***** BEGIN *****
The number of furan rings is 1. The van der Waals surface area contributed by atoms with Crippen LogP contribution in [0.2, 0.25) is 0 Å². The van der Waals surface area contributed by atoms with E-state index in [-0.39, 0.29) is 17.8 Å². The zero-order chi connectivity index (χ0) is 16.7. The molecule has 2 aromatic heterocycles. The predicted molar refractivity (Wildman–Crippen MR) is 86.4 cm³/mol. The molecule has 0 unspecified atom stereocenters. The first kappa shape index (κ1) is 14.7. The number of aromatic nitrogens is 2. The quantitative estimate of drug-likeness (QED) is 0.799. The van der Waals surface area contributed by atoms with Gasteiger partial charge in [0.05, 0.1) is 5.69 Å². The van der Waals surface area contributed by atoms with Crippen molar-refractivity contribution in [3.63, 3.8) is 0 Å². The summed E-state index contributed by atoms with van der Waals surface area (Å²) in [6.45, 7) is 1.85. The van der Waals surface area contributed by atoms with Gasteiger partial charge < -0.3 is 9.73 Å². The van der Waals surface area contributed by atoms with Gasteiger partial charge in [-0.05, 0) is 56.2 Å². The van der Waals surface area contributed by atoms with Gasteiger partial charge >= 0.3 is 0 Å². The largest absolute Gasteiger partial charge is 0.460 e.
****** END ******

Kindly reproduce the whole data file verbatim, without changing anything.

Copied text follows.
The number of furan rings is 1. The van der Waals surface area contributed by atoms with Crippen LogP contribution in [0.2, 0.25) is 0 Å². The van der Waals surface area contributed by atoms with E-state index in [-0.39, 0.29) is 17.8 Å². The zero-order chi connectivity index (χ0) is 16.7. The molecule has 2 aromatic heterocycles. The predicted molar refractivity (Wildman–Crippen MR) is 86.4 cm³/mol. The molecule has 0 unspecified atom stereocenters. The first kappa shape index (κ1) is 14.7. The number of aromatic nitrogens is 2. The quantitative estimate of drug-likeness (QED) is 0.799. The van der Waals surface area contributed by atoms with Gasteiger partial charge in [0.05, 0.1) is 5.69 Å². The van der Waals surface area contributed by atoms with Crippen molar-refractivity contribution in [3.63, 3.8) is 0 Å². The summed E-state index contributed by atoms with van der Waals surface area (Å²) in [6.45, 7) is 1.85. The van der Waals surface area contributed by atoms with Gasteiger partial charge < -0.3 is 9.73 Å². The van der Waals surface area contributed by atoms with Gasteiger partial charge in [-0.05, 0) is 56.2 Å². The van der Waals surface area contributed by atoms with Gasteiger partial charge >= 0.3 is 0 Å². The largest absolute Gasteiger partial charge is 0.460 e.